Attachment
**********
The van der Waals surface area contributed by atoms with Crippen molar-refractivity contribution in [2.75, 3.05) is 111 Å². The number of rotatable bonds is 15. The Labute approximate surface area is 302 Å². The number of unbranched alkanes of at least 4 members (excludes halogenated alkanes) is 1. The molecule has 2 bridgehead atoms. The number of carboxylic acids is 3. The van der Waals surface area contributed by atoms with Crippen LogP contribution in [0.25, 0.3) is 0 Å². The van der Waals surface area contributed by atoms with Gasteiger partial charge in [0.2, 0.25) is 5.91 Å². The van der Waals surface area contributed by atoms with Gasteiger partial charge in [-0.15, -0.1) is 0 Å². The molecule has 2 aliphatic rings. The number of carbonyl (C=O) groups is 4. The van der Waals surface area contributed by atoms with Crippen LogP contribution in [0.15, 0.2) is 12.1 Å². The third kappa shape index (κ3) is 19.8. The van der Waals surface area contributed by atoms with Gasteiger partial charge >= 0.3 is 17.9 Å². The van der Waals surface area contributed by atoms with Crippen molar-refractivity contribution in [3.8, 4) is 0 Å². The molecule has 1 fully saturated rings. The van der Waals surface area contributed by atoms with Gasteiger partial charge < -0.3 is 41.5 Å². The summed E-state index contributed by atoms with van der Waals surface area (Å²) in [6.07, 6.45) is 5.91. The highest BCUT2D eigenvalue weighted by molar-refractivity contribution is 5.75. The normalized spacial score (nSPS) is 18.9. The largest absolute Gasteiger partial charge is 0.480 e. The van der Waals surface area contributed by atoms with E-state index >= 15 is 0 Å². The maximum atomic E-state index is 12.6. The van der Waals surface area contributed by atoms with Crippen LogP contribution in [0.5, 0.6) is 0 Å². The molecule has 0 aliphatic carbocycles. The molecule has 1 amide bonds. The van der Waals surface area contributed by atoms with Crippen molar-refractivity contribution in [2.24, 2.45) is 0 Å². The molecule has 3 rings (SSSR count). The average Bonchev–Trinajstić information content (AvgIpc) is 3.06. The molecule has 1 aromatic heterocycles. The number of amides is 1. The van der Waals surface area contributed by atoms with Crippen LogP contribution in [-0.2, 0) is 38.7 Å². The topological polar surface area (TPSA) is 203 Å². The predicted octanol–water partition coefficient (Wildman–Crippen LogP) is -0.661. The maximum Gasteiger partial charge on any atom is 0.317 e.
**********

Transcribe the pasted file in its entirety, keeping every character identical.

The van der Waals surface area contributed by atoms with Crippen molar-refractivity contribution in [2.75, 3.05) is 111 Å². The number of rotatable bonds is 15. The Labute approximate surface area is 302 Å². The number of unbranched alkanes of at least 4 members (excludes halogenated alkanes) is 1. The molecule has 2 bridgehead atoms. The number of carboxylic acids is 3. The van der Waals surface area contributed by atoms with Crippen LogP contribution in [0.25, 0.3) is 0 Å². The van der Waals surface area contributed by atoms with Gasteiger partial charge in [0.2, 0.25) is 5.91 Å². The van der Waals surface area contributed by atoms with Gasteiger partial charge in [-0.15, -0.1) is 0 Å². The molecule has 2 aliphatic rings. The number of carbonyl (C=O) groups is 4. The van der Waals surface area contributed by atoms with Crippen LogP contribution in [0.15, 0.2) is 12.1 Å². The third kappa shape index (κ3) is 19.8. The van der Waals surface area contributed by atoms with Gasteiger partial charge >= 0.3 is 17.9 Å². The van der Waals surface area contributed by atoms with Crippen molar-refractivity contribution in [3.8, 4) is 0 Å². The molecule has 1 fully saturated rings. The van der Waals surface area contributed by atoms with Gasteiger partial charge < -0.3 is 41.5 Å². The summed E-state index contributed by atoms with van der Waals surface area (Å²) in [6.07, 6.45) is 5.91. The highest BCUT2D eigenvalue weighted by molar-refractivity contribution is 5.75. The normalized spacial score (nSPS) is 18.9. The largest absolute Gasteiger partial charge is 0.480 e. The van der Waals surface area contributed by atoms with E-state index >= 15 is 0 Å². The maximum atomic E-state index is 12.6. The van der Waals surface area contributed by atoms with Crippen LogP contribution in [0.5, 0.6) is 0 Å². The molecule has 0 aliphatic carbocycles. The molecule has 1 amide bonds. The van der Waals surface area contributed by atoms with Crippen molar-refractivity contribution in [2.24, 2.45) is 0 Å². The molecule has 3 rings (SSSR count). The average Bonchev–Trinajstić information content (AvgIpc) is 3.06. The molecule has 1 aromatic heterocycles. The number of amides is 1. The van der Waals surface area contributed by atoms with Crippen LogP contribution in [-0.2, 0) is 38.7 Å². The topological polar surface area (TPSA) is 203 Å². The predicted octanol–water partition coefficient (Wildman–Crippen LogP) is -0.661. The maximum Gasteiger partial charge on any atom is 0.317 e.